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The secret world of an Alzheimer's caregiver

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You may think a story about Alzheimer’s begins with the person with the terminal diagnosis. I write the word “terminal” because it is a death sentence, but one without an accurate expiration date. Alzheimer’s is a fatal sentence that clings to the person diagnosed, lingering for six years, 10 years, perhaps even an interminable 20.

You may think a story about Alzheimer’s begins with the patient whose memory and motor skills are stolen as if in some cruel slow-motion magic trick.

Now you know me, now you don’t.

But the story begins — if we really care about the person with the diagnosis — with the primary caregiver.

You have no idea

“You have no idea,” says Mark Pruitt. Mark, his wife, Della, and I, are eating BBQ and drinking sweet tea in a suburban Dallas barbeque joint. Plaintive blues music wails from the restaurant speakers. Old, raspy-voiced troubadours, their lives headed down a tattered, inevitable path, reach back in their storysongs for a sweet memory, a respite from their broken lives, just a moment of peace and clarity.

“You have no idea,” Pruitt says again. “No idea. Until you have lived it.” Pruitt is talking about the life of a primary caregiver.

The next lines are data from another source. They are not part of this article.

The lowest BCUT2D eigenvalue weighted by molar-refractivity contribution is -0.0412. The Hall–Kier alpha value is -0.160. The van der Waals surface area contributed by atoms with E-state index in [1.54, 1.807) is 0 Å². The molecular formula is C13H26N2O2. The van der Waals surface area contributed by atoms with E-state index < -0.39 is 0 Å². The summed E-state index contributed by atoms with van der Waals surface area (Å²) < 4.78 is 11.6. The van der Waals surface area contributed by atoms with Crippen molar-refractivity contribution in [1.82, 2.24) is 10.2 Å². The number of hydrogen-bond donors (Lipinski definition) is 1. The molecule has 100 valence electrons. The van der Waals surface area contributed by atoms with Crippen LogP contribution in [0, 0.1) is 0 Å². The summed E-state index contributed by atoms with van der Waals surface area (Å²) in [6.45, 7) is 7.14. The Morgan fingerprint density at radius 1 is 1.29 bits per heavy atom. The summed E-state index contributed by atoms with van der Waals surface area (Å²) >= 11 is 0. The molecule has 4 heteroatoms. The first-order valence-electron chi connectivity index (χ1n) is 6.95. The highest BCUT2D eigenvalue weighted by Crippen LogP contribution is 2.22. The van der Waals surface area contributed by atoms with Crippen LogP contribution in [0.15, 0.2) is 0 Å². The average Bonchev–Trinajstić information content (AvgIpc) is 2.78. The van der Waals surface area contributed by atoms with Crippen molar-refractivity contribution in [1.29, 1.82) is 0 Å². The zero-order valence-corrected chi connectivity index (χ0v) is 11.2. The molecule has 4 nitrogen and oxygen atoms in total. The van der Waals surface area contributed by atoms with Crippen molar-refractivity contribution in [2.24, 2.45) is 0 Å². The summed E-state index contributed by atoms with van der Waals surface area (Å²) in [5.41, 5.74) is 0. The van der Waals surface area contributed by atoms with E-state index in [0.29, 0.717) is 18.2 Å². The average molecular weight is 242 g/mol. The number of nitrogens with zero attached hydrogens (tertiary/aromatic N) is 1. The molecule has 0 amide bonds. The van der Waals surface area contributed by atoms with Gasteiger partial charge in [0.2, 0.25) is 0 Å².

“When someone says they will care for someone with Alzheimer’s, they have no idea,” says Mark Pruitt.

Pruitt is a Dallas-based financial advisor who has consulted with clients who have Alzheimer’s as well as dealt with it in his own extended family. Pruitt’s wife, Della, has six family members, including her mother and a sister, who have been afflicted with the disease.

“It changes your life,” Pruitt says, about becoming a primary caregiver. “It changes the life of your spouse. It changes the life of your children. Once you are in that situation, of being the primary caregiver, little things you took for granted, like eating out or going to a movie or getting a haircut — you can’t just get up and do those anymore. You need planning, you need relief, to handle those little things.”

Pruitt tells the story of an Alzheimer’s caregiving situation. In the typical situation, one of the two spouses needs 24/7 care, the remaining spouse is doing all the caregiving, and the caregiver is aging right along with the patient.

“What people don’t prepare for is they think, in an ideal world, I’ll be the caregiver.” But what happens if something happens to the caregiver?”

That’s exactly what happened with Pruitt’s in-laws when his 81-year-old father-in-law, who had cared for his spouse for eight years, had a stroke at 3 a.m.

“The paramedics literally carted him off and put him in the ambulance and a neighbor came over and said, ‘Where’s Ms. Martha?’ And the paramedics were like, ‘Who’s Ms. Martha?’

“My dad couldn’t speak due to the stroke,” says Della Pruitt. “It was pure luck on the neighbor coming over in the middle of the night or they would have left my mom there still sleeping in her bed.”